Americans’ biggest concern is government, not guns

Gallup poll

(Graphic: Gallup)

Statistics published Monday by Gallup show Americans are more concerned about government, Congress and politicians than guns and gun control.

Guns and gun control came in at number 19, with an average of only 2 percent of participants saying it was their biggest concern. The months that showed greater concern over guns were October and December — months in which mass shootings topped headlines.

Issues that proved more important to respondents than guns and gun control included the environment, the judicial system, foreign issues, poverty and homelessness, education, terrorism and race relations, among others.

Topics that were less pressing to Americans than guns and gun control included lack of respect for one another, lack of money, international issues, and wars or the fear of war.

As for the top four, Americans voiced more concern over government than any other hot-button issue. “Government” included the lack of satisfaction with President Obama, Congress and other government leaders, as well as concern over the ethics of politicians and political conflict.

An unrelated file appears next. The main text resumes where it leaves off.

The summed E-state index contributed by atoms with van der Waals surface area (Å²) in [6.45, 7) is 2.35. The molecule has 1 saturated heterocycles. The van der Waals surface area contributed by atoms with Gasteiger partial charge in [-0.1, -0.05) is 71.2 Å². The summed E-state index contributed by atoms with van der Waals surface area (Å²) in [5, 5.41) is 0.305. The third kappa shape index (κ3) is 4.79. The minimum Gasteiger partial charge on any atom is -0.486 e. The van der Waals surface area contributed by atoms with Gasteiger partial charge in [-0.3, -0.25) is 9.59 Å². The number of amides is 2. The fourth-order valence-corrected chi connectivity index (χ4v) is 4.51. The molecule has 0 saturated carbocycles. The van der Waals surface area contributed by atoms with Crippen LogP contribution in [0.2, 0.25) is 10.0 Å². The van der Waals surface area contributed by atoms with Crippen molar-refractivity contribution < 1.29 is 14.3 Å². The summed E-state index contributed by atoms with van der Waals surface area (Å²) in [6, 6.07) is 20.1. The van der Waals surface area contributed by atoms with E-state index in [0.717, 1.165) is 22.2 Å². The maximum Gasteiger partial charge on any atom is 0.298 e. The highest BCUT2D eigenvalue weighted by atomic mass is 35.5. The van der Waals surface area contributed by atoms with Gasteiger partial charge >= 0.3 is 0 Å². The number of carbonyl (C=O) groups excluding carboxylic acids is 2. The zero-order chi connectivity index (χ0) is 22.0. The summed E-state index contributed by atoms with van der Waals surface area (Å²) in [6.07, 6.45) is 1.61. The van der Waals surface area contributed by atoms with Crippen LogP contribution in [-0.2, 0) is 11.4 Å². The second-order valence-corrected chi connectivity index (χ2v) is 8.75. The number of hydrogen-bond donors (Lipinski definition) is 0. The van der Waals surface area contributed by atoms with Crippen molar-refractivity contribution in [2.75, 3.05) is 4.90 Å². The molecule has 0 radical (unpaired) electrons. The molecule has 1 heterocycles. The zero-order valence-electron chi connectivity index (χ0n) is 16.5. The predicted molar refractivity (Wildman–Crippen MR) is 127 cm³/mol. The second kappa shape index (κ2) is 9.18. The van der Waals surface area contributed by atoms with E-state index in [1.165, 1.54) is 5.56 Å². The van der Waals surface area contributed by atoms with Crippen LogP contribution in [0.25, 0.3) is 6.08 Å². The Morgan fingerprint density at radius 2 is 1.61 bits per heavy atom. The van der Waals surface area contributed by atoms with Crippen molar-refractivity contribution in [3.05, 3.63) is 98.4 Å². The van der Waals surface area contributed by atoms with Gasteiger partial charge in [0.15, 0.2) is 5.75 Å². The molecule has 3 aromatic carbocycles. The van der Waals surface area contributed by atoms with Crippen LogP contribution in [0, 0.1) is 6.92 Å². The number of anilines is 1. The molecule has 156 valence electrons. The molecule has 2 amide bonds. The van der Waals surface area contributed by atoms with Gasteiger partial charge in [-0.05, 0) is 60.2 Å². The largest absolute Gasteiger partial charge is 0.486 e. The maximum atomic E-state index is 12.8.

The poll results were published the day before President Obama announced a number of executive actions aimed at reducing gun violence.

Among the actions he wants taken are expanded background checks and federal licensing of “anybody in the business of selling firearms.”

The measures includes adding 200 federal agents to the Bureau of Alcohol, Tobacco, Firearms and Explosives and another 230 jobs will open up with the FBI’s background check system, expanding the system for 24/7 availability.

Also, the mental health and criminal reporting aspect of the background check system will also receive an overhaul.

Source Article from

This article was syndicated from is a niche news web site that publishes original reporting on the wide range of topics within the gun world. We publish Monday through Saturday. Our approach is to explore the topic of guns through the widest lens possible, to deliver these findings as fairly and accurately as possible and to host the opinions and perspectives of our writers and readers as selflessly as possible, trying our best not to get in the way of our contributors. Our desire is to allow our writers and readers to tell their stories, no matter what the story is, as long as we believe a) it will benefit or interest gun owners and b) conforms to ethical journalistic methods and practices. Our headquarters are in Illinois but our contributors submit to us from across the United States — from Maine to California, from Texas to Alaska and every state in between.